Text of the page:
The Rise and Fall of the American Silver Dollar and Standard
Within our nation, through economic hardship and strife, one thing stood firm. We would have a small piece of paper with George Washington staring back at us, or so most Americans thought. Throughout history, our nation's paper money has been populated with different designs on the dollar bill ranging from ornate to downright strange and somewhat disturbing. The root of this occurrence can be traced back to the beginning of our nation.
Our first attempt at paper money could be considered as a well intentioned failure at best. After the ratification of the Declaration of Independence, individual states and disorganized banks began printing official Continental Currency. However, as expected with disorganized currencies, the notes fell into rapid hyperinflation. This eventually inspired the passage in the Constitution stating, “No State shall… make anything but Silver and Gold coin…” which ushered the U.S. into the Golden Age of American Money.
The Golden Age: The Age of Decentralized Banking
The age of state banks was over, however, more and more people still needed to use sums of money without hauling around bags of gold and silver coins. As a result, local banks began the practice of issuing obsolete currency. These bills were known as obsolete currency for the reason that the further away the note was from the issuing bank, the less it was worth. This is due to the fact that for the bill to be redeemed for its full silver value, it would require someone to go to the issuing bank and return with the silver in hand. This system of banking resulted in the creation of thousands of different varieties of bill designs as each bank had their own design of bank note ranging from the Founding Fathers to Santa Claus. Eventually, when the Civil War broke out, circumstances had changed.
The Green and the Gray: The Birth of the US Dollar Bill
So far, throughout U.S history, our notes have been issued from Austin, Texas to South Carolina, but not once by the federal government itself. But, now that half of the United States have left the union along with millions of dollars worth of silver and gold from the southern mints, the Union had to find a solution. They found their answer in stealing an idea from the Confederates. The Confederate States of America issued bills known as graybacks. All notes were adorned with the message that they can be redeemed in silver for the full value 2 years after the ratification of a treaty with the North. These glorified War Bonds. The union began producing the first United States issued notes called Greenbacks (our first fiat currency) due to their distinctive green intaglio prints. They were originally only used on small denominations such as on 25 and 50 cent bills, however, they eventually moved all the way up to the higher denominations and were replaced by the United States note.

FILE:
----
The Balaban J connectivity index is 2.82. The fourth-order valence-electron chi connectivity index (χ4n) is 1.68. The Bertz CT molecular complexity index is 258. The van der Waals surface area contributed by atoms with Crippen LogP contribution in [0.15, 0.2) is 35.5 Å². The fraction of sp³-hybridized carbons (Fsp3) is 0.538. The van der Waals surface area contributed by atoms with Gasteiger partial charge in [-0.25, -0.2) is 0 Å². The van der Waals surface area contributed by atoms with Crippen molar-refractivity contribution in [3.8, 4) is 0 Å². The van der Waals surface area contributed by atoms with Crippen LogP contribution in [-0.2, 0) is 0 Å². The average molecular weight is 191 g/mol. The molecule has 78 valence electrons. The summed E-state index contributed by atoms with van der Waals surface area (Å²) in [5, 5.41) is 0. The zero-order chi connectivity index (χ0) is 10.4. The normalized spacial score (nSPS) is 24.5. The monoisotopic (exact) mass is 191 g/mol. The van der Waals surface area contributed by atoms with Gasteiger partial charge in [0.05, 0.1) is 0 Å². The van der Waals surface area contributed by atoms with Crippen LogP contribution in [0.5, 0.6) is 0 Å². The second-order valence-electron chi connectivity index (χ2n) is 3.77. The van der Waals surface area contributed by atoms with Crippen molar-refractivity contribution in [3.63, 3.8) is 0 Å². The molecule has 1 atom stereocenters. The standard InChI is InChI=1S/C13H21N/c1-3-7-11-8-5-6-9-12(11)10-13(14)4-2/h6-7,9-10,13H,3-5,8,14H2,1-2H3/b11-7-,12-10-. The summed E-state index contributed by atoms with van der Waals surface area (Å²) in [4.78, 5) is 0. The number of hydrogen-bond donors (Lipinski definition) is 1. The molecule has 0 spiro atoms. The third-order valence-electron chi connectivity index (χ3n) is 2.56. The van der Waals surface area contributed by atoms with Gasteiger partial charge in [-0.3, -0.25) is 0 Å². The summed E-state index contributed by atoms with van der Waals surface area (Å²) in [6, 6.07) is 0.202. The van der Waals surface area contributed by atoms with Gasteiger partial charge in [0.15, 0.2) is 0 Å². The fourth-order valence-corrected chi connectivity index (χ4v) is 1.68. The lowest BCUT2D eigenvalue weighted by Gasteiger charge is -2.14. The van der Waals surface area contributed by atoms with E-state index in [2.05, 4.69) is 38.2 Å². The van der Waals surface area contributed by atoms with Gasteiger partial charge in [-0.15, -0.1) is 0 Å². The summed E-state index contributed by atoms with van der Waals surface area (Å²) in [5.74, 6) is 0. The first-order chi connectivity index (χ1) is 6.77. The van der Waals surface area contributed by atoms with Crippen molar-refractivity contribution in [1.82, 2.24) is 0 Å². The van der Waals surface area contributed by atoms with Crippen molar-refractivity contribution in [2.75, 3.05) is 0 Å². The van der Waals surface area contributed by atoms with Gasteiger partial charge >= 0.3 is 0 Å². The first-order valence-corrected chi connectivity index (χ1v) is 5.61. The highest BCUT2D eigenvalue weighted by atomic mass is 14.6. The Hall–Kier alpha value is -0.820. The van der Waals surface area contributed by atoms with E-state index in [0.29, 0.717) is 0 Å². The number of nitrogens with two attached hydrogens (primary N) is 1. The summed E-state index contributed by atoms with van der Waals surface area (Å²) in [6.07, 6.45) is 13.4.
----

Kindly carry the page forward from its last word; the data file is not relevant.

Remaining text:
The Birth of the Silver Certificate
As the war subsided, the United States Government began the issuing of silver and gold certificates in 1878 as the treasury began to replenish after the momentous loss of the Civil War between the states. The notes had a simple enough premise as for every note issued, there was value in the Treasury. This system continued until 1971 when the Gold/Silver standard was eventually abolished.
The Death of Silver the Birth of the Reserve
With the death of the Silver Dollar issued in the age of Fiat Currency, the US dollar is completely based on trust and nothing else. So what does this mean for our nation and what does this mean for the past? Considering the constitutional limits on printing of money, is our money legitimate? I leave this for America to decide.
The Numismatist by the American Numismatic Assoc.
Money in Colonial Times by Philadelphia Federal Reserve Bank
A House Divided: Money in the Civil War by the American Numismatic Assoc.
Silver Certificate by Lucas Downey
CoinHelpU by Daniel Malone